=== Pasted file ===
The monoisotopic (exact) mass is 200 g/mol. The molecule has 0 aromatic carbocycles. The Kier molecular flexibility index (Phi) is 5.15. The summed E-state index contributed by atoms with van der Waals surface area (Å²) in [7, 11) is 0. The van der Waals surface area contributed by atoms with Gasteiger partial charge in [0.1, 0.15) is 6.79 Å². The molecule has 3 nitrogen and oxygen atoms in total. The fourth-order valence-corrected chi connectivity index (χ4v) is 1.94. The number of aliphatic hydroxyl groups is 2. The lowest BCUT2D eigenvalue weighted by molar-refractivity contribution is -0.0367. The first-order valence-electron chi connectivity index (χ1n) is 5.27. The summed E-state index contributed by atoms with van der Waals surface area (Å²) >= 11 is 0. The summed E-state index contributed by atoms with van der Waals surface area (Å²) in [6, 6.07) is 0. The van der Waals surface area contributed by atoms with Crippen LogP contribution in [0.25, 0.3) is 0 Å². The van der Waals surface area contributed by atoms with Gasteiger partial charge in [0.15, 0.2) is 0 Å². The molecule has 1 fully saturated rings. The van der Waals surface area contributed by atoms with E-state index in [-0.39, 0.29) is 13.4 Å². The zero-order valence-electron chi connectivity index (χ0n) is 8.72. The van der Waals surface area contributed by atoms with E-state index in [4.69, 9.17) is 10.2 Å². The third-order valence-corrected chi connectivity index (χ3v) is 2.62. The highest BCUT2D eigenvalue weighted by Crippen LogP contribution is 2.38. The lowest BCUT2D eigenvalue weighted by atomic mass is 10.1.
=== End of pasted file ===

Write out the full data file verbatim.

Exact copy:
The monoisotopic (exact) mass is 200 g/mol. The molecule has 0 aromatic carbocycles. The Kier molecular flexibility index (Phi) is 5.15. The summed E-state index contributed by atoms with van der Waals surface area (Å²) in [7, 11) is 0. The van der Waals surface area contributed by atoms with Gasteiger partial charge in [0.1, 0.15) is 6.79 Å². The molecule has 3 nitrogen and oxygen atoms in total. The fourth-order valence-corrected chi connectivity index (χ4v) is 1.94. The number of aliphatic hydroxyl groups is 2. The lowest BCUT2D eigenvalue weighted by molar-refractivity contribution is -0.0367. The first-order valence-electron chi connectivity index (χ1n) is 5.27. The summed E-state index contributed by atoms with van der Waals surface area (Å²) >= 11 is 0. The summed E-state index contributed by atoms with van der Waals surface area (Å²) in [6, 6.07) is 0. The van der Waals surface area contributed by atoms with Crippen LogP contribution in [0.25, 0.3) is 0 Å². The van der Waals surface area contributed by atoms with Gasteiger partial charge in [0.15, 0.2) is 0 Å². The molecule has 1 fully saturated rings. The van der Waals surface area contributed by atoms with E-state index in [-0.39, 0.29) is 13.4 Å². The zero-order valence-electron chi connectivity index (χ0n) is 8.72. The van der Waals surface area contributed by atoms with E-state index in [4.69, 9.17) is 10.2 Å². The third-order valence-corrected chi connectivity index (χ3v) is 2.62. The highest BCUT2D eigenvalue weighted by Crippen LogP contribution is 2.38. The lowest BCUT2D eigenvalue weighted by atomic mass is 10.1.